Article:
Language without Sound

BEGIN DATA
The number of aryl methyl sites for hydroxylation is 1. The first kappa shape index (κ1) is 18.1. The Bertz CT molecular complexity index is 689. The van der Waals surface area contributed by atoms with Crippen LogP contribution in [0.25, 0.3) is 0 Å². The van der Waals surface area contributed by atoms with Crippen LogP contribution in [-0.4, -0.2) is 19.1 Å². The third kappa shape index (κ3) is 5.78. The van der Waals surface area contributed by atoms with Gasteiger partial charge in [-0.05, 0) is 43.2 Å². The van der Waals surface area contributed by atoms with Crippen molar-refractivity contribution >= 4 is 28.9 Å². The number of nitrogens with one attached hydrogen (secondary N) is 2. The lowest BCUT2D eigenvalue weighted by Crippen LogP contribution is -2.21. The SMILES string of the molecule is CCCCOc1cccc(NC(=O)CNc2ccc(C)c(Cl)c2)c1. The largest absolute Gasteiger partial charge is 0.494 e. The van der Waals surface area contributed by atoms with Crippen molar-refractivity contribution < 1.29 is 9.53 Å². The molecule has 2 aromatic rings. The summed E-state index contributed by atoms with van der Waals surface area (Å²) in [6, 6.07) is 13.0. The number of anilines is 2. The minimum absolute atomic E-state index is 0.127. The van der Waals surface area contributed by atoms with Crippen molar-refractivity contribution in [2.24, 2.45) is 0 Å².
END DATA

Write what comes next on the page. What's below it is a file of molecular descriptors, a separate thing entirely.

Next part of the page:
Deaf people obviously cannot perceive the spoken word. Yet they do learn a language, one that involves a complex system of gestures. In the United States, the deaf usually learn American Sign Language (ASL), but many other sign languages also exist. Plainly, then, language can exist in the absence of sound. Are these gestural systems genuine languages? One indication that they are is that these systems are not derived by translation from the spoken languages around them but are independently created within and by communities of deaf individuals (Klima et al., 1979; Senghas, 1995). Further evidence comes from comparing the structure and development of ASL to that of spoken languages. ASL has hand shapes and positions of which each word is com-posed, much like the tongue and lip shapes that allow us to fashion the phonemes of spoken language (Stokoe, 1960). It has morphemes and grammatical principles for combining words into sentences that are similar to those of spoken language (Supalla Newport, 1978). Finally, babies born to deaf users of ASL (whether or not the babies themselves are deaf ) pick up the system from these caregivers through informal inter-action rather than by explicit instruction, just as we learn our spoken language (Newport & Ashbrook, 1977). And they go through the same steps on the way to adult knowledge as do hearing children learning English. Thus, language does not depend on the auditory-vocal channel. When the auditory modes of communication are denied to humans of normal mentality, they come up with an alternative that repro-duces the same contents and structures as other language systems. It appears that lan-guage is an irrepressible human trait: Deny it to the mouth, and it will dart out through the fingers.